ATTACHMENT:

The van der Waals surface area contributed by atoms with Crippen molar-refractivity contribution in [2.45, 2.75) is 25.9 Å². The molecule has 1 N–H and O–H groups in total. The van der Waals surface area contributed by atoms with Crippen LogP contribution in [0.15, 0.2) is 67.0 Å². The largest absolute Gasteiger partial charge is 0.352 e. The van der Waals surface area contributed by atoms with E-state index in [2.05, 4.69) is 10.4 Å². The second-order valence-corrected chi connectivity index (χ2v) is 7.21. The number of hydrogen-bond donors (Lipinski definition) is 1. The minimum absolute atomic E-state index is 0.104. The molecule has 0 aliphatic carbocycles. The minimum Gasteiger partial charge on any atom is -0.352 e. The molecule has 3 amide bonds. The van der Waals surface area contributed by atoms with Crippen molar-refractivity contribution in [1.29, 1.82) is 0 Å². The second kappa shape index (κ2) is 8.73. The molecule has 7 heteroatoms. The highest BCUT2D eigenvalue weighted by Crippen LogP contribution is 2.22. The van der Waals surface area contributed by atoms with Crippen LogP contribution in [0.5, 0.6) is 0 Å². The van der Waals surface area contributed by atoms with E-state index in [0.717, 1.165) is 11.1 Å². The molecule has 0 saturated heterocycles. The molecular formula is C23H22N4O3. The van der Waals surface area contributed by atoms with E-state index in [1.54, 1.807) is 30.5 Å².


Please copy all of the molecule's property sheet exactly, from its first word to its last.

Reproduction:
The van der Waals surface area contributed by atoms with Crippen molar-refractivity contribution in [2.45, 2.75) is 25.9 Å². The molecule has 1 N–H and O–H groups in total. The van der Waals surface area contributed by atoms with Crippen LogP contribution in [0.15, 0.2) is 67.0 Å². The largest absolute Gasteiger partial charge is 0.352 e. The van der Waals surface area contributed by atoms with E-state index in [2.05, 4.69) is 10.4 Å². The second-order valence-corrected chi connectivity index (χ2v) is 7.21. The number of hydrogen-bond donors (Lipinski definition) is 1. The minimum absolute atomic E-state index is 0.104. The molecule has 0 aliphatic carbocycles. The minimum Gasteiger partial charge on any atom is -0.352 e. The molecule has 3 amide bonds. The van der Waals surface area contributed by atoms with Crippen molar-refractivity contribution in [1.29, 1.82) is 0 Å². The second kappa shape index (κ2) is 8.73. The molecule has 7 heteroatoms. The highest BCUT2D eigenvalue weighted by Crippen LogP contribution is 2.22. The van der Waals surface area contributed by atoms with Crippen LogP contribution in [0.5, 0.6) is 0 Å². The van der Waals surface area contributed by atoms with E-state index in [0.717, 1.165) is 11.1 Å². The molecule has 0 saturated heterocycles. The molecular formula is C23H22N4O3. The van der Waals surface area contributed by atoms with E-state index in [1.54, 1.807) is 30.5 Å².